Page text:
Also make sure you have some questions for the interviewer:
  • Training Timeline
  • Current Issues
  • Advancement Opportunities
  • Productivity Projects
  • Discuss Company Growth/Decline and Reasons
  • Leadership Techniques/Employee Motivations
  • Retention Rates and Why
  • Timeline for New Hire/Recruitment (when to expect a callback)
  • Favorite Sport Team of Interviewer

After the Interview
When you can tell the interview is coming to a close because you just finished up your list of relevant questions, take control in closing the interview. Keep it brief. Talk about something light and personal that you discovered (like the sport team) and then bring it back to the highlights of what you can offer. End it with confirming when you should hear back. This shows interest in the company and position. Be confident. Be suave. Be relaxed. I don't care if you are none of these things, smile and PRETEND like you are Bill Gates or something. You have a job already *even if it is LOOKING for a job--that's your job* so just relax.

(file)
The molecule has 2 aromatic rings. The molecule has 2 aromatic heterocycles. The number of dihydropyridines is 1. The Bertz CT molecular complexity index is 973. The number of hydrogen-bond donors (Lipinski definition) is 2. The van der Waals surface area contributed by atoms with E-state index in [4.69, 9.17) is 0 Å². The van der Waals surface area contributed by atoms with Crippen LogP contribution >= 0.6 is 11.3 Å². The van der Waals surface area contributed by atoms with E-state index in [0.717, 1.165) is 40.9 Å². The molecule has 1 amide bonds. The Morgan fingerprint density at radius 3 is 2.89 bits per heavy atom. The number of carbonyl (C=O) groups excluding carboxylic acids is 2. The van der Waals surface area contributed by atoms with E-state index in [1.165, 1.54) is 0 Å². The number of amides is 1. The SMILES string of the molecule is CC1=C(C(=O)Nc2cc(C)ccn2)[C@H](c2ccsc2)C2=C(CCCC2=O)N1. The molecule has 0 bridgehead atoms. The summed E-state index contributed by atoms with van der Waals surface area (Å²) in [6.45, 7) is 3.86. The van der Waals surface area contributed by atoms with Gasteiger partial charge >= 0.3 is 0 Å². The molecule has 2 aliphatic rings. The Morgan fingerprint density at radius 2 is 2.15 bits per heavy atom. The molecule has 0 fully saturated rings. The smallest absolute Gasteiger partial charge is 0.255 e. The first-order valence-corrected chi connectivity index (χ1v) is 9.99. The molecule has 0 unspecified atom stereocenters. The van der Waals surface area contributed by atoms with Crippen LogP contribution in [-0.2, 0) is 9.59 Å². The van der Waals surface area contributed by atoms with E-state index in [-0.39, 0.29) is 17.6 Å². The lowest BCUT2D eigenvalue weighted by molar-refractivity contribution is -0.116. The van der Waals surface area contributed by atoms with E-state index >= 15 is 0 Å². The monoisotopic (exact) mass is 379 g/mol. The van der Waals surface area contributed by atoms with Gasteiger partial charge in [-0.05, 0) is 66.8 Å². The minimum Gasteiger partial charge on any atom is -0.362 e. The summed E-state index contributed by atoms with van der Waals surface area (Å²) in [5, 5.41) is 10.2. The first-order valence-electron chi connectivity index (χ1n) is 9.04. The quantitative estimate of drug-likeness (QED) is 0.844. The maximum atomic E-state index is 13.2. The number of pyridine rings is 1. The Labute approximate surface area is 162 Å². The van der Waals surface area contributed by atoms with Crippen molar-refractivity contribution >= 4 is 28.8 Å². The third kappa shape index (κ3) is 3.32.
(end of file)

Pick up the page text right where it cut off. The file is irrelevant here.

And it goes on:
Shake hands again--a nice, firm handshake. Ask to connect on LinkedIn, get some business cards, and note the address on their email signature. As soon as you get home, get a thank you card in the mail. Oftentimes, interviewers are not used to this kind of treatment, so you will definitely stand out. 

After everything is said and done, review what needs improvement and what you aced. Chalk it up and move on. Next interview awaits, just like players who lose a game. Don't dwell on the mistakes, but find opportunities to improve those areas.

Just relax because You've Earned It!

This is part 5 of a 5 part series. Want to start from the top? Click here:
Goals: What Do You Want To Be When You Grow Up?


Download our Deck
The Interview: The ultimate sales pitch The Interview: The ultimate sales pitch Reviewed by Jessica Hillyer on 12:10:00 PM Rating: 5

No comments